The night, against the Rays, he fought his way through a first inning in which he allowed 2 hits and a walk, but a pickoff of Desmond Jennings helped him put up a zero in the first. Then a quick 3 up 3 down second inning made you think all was going to be ok. That feeling didn't last long.

His third inning went single, walk, single, single, home run, double, strikeout (yay), home run, ground out and strikeouts. 7 runs. The guy gave up 7 runs, including 2 home runs, in one inning, and stayed in the game. I spent a few hours, on Baseball Reference, trying to find another time when a starting pitcher had allowed 7 run in an inning and stayed in the game to pitch the next inning, but I didn't find one.

Buehrle would pitch 3 more innings, allowing just one more hit.

Amazingly enough, our offense was able to make a great comeback. We scored 3 in the 4th inning, Colby Rasmus hit a 2-run homer, and Melky Cabrera singled home another. Two more scored in the 6th, on a Mark Buehrle home run. A Jose Bautista sac fly in he 8th brought us to within a run. And J.P. Arencibia hit a 2-run shot, in the 9th, to give us the lead. He was loved, for a few minutes.

Our bullpen pitched 3 scoreless innings, to give us the chance to catch up. Esmil Rogers, Darren Oliver and Casey Janssen threw an inning each.

We had hopes that this would be the game that turned our season around. It didn't. But it did seem to turn Mark Buehrle's season around. He finished the game with a 7.02 ERA, by September 4th he would have his ERA down to 3.88. After that start, he went 10-5 over his next 22 starts. Leaving him in the game turned out to be one of the best moves that Gibby made all season.

It almost seemed like Buehrle was tired of being humiliated start after start and decided to fix things. He did seem to get into a better rhythm with JP after that game. JP was, perhaps, having troubles getting the signs down quickly enough for Buehrle who does say that he'd rather throw the wrong pitch than spend time thinking about the right pitch. He never shakes off a catcher.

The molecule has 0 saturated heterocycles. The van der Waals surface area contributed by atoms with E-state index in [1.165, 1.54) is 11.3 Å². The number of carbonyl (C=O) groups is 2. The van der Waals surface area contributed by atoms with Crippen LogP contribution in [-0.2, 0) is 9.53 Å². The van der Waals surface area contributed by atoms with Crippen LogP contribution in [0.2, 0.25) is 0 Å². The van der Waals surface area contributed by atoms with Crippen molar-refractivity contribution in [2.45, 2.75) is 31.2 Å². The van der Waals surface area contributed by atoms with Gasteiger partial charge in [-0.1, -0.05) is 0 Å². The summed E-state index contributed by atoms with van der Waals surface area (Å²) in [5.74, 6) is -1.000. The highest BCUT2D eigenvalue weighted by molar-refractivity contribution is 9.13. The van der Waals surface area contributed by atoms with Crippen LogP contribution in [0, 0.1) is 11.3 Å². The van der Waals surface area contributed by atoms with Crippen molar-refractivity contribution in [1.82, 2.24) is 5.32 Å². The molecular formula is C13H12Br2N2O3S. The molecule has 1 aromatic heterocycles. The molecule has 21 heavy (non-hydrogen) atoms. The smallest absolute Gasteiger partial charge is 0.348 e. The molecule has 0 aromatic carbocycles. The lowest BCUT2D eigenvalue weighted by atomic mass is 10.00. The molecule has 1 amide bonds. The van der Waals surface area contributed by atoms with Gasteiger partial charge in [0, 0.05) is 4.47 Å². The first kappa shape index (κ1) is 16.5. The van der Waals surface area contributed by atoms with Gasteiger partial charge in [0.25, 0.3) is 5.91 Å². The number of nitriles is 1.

Here is MLB's video recap of the game:


Munenori Kawasaki's walk off double

May 26th was the day we found out that Munenori Kawasaki was Japanese. This was the greatest post game interview of the season.


In a season with few high points, this might have been the best moment of the season. Munenori came up to bat in the bottom of the 9th with the Jays down by a run, 2 out and runners on the corners. If we weren't in love with him before this, we were after.

If the game winning hit wasn't enough, Munenori had an RBI single in the 8th and he made a great relay throw put out Nick Markakis at the plate in the first inning.

If you want to know more about the game: Chad Jenkins started and give up 8 hits and 3 walks in 5 innings, but only allowed 2 runs, pretty much a magic act. Thad Weber continued the magic, by allowing 2 hits and a walk, but not allowing a run. Aaron Loup and Steve Delabar weren't as lucky, allowing a combined 3 run in 3 innings.

But really, Kawasaki was the entire story of the game, getting a .954 WPA for the game.

I was at the game, we were in Toronto for a week of games, I'm very lucky that was one of the game we saw.